Staff from the Vintage Theatre in Aurora say about $5,000 in construction to the building’s main stage will result in bigger set designs and more elaborate productions.
Construction crews have lowered the stage in the theater’s 147-seat Nickelson Auditorium by 3 feet, opening the space for taller sets and freeing the wings for musicians. The original stage was part of the design when the building opened in 2008 as the Shadow Theatre.
According to Vintage Theatre Artistic Director Craig Bond, the lower stage will help lighting and sound in the main auditorium. The added space will offer designers, directors and actors more freedom when it comes to staging large-scale productions like the musical “Young Frankenstein,” set to premiere Dec. 20.
“My lighting designers are thrilled,” Bond said. “They’re saying, ‘Now we don’t have to cook the actors.’ They got another 3 feet of throw off it, which is really cool.”
The change to the main auditorium is the latest project by the Vintage since the troupe moved into the building nearly two years ago. Bond and his crew refit studio space to build a small black-box theater in 2012, and they redesigned the front lobby of the building to include a small cabaret stage.
“Now we’re adding food service for additional revenue for this show,” Bond said, pointing to a new menu provided by Copacabana Grill catering company set to launch with the premiere of “Young Frankenstein.” “We’re going to try it for the whole run and see how it goes. Hopefully, this will feed into the cabaret. I’d love to get people to stick around and eat something.”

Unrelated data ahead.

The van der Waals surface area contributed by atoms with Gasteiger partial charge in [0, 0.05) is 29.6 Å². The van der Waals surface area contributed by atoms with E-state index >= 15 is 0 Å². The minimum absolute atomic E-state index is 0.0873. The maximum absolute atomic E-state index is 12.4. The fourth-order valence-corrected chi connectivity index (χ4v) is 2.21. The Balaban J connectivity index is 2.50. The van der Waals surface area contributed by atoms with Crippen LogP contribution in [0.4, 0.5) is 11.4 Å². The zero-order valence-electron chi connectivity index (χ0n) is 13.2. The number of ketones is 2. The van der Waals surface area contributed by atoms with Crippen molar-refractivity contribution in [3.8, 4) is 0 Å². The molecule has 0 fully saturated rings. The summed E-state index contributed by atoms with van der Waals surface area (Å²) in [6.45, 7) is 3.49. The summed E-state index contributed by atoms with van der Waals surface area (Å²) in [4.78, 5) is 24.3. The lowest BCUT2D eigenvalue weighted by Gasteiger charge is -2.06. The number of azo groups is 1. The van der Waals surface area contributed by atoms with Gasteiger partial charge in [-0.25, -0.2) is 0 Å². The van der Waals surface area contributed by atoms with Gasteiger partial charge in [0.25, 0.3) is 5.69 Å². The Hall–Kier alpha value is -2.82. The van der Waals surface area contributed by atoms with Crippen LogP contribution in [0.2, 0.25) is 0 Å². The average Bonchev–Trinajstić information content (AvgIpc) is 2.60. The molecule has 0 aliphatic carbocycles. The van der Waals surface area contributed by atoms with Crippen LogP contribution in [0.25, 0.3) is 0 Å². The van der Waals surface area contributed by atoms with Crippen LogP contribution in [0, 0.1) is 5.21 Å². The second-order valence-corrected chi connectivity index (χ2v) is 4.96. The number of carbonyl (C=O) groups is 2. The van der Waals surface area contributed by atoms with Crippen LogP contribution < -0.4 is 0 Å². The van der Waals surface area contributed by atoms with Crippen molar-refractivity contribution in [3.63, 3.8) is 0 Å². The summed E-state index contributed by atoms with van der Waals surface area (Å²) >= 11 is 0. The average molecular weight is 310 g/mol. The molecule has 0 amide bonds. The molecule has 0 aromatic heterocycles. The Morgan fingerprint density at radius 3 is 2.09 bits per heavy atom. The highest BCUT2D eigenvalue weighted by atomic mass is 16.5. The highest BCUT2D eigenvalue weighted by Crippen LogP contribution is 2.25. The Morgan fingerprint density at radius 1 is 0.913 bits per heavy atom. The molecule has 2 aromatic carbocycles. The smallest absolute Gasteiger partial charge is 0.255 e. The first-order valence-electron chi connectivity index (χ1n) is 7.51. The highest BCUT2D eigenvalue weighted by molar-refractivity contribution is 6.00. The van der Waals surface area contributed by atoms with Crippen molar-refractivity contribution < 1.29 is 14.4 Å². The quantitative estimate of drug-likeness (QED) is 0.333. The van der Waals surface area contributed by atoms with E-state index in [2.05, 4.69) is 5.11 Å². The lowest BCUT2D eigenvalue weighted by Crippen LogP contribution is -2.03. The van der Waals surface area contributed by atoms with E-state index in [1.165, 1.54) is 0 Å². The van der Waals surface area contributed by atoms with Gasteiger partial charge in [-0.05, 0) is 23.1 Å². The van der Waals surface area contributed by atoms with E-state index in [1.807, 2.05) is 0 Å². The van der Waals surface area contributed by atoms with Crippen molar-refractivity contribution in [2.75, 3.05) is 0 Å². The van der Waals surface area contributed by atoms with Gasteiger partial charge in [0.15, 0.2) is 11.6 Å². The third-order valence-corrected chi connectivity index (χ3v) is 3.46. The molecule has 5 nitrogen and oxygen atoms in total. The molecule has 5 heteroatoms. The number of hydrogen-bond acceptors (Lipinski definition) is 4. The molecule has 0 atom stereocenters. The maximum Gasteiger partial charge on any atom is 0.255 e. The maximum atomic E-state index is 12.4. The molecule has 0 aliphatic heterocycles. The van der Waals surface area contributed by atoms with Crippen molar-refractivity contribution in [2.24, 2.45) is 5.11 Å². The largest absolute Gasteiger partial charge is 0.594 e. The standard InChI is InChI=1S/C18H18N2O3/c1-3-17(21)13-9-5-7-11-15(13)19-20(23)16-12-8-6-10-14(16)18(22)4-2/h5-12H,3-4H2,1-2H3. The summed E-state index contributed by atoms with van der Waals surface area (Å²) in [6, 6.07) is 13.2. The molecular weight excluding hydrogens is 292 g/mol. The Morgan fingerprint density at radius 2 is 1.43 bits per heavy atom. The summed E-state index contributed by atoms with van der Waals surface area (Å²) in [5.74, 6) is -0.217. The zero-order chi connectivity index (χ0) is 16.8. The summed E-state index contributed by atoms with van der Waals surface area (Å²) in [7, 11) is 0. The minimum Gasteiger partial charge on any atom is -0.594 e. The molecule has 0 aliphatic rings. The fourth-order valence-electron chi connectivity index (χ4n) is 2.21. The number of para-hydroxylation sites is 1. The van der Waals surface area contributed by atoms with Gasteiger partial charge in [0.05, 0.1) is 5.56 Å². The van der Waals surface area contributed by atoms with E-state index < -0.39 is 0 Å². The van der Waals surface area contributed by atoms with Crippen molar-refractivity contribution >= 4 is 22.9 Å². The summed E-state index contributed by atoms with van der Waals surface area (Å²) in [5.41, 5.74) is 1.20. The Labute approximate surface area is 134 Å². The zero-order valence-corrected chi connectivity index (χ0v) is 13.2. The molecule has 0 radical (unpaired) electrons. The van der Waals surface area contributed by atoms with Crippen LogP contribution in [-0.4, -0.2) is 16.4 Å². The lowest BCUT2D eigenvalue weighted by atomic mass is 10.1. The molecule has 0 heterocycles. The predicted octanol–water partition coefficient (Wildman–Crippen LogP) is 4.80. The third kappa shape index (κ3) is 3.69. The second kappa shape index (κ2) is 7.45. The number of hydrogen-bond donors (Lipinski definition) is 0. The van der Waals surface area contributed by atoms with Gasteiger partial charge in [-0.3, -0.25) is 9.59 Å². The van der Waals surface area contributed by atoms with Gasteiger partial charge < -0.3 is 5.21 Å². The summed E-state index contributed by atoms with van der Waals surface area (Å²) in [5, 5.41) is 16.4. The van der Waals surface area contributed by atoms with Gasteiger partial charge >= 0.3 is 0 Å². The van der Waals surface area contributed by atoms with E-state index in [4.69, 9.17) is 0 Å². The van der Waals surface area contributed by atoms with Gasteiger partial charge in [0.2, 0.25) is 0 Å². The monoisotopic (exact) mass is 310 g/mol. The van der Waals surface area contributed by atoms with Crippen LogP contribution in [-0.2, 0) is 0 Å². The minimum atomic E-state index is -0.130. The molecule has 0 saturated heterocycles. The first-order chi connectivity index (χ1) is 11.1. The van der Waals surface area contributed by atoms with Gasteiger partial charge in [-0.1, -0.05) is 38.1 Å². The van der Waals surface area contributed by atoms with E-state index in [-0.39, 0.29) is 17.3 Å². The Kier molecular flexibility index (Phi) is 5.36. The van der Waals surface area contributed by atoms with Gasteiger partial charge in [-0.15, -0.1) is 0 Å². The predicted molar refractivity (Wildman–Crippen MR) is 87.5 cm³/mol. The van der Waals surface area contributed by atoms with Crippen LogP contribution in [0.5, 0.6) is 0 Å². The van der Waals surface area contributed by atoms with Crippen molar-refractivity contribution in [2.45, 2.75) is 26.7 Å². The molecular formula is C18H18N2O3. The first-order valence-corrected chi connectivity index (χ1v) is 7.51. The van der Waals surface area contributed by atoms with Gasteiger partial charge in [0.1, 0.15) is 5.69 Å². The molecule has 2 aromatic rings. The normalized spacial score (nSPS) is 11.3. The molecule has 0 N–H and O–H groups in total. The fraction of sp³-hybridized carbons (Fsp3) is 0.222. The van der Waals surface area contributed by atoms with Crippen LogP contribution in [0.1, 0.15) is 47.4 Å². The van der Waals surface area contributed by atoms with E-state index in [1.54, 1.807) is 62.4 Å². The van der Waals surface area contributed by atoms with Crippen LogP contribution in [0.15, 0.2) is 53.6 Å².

Along with including guest companies in the Vintage Theatre’s regular season, the construction projects and service expansions have all been part of a push to put a definitive stamp on the building.
“I feel like we’re finally moved in with this construction,” Bond said. “Now, every area of the building has been touched by us.”
Bond is hoping all of those pushes will translate into bigger crowds. The Vintage lost about 2,000 annual audience members when it moved from its old digs on 17th Street in Denver to Aurora, Bond said, and the theater is working to rebuild its base. The push found traction with the commercial and critical success of “RFK” last year.
The troupe is looking for a similar degree of success with “Young Frankenstein,” a musical based on the classic film written by Mel Brooks and Gene Wilder. Directed by Vintage vet and Equinox Theatre Company co-founder Deb Flomberg, the show is set to run until February. Along with an advertising push, Vintage staff is hoping the pop culture currency of the show will draw new crowds.
When they show up to the theater, those audiences are set to find a stage with more space and a higher ceiling.
“It was really all about making my designers happy,” Bond said. “They were so excited to have more room to design as well as be able to keep it intimate.”
Reach reporter Adam Goldstein at 720-449-9707 or [email protected]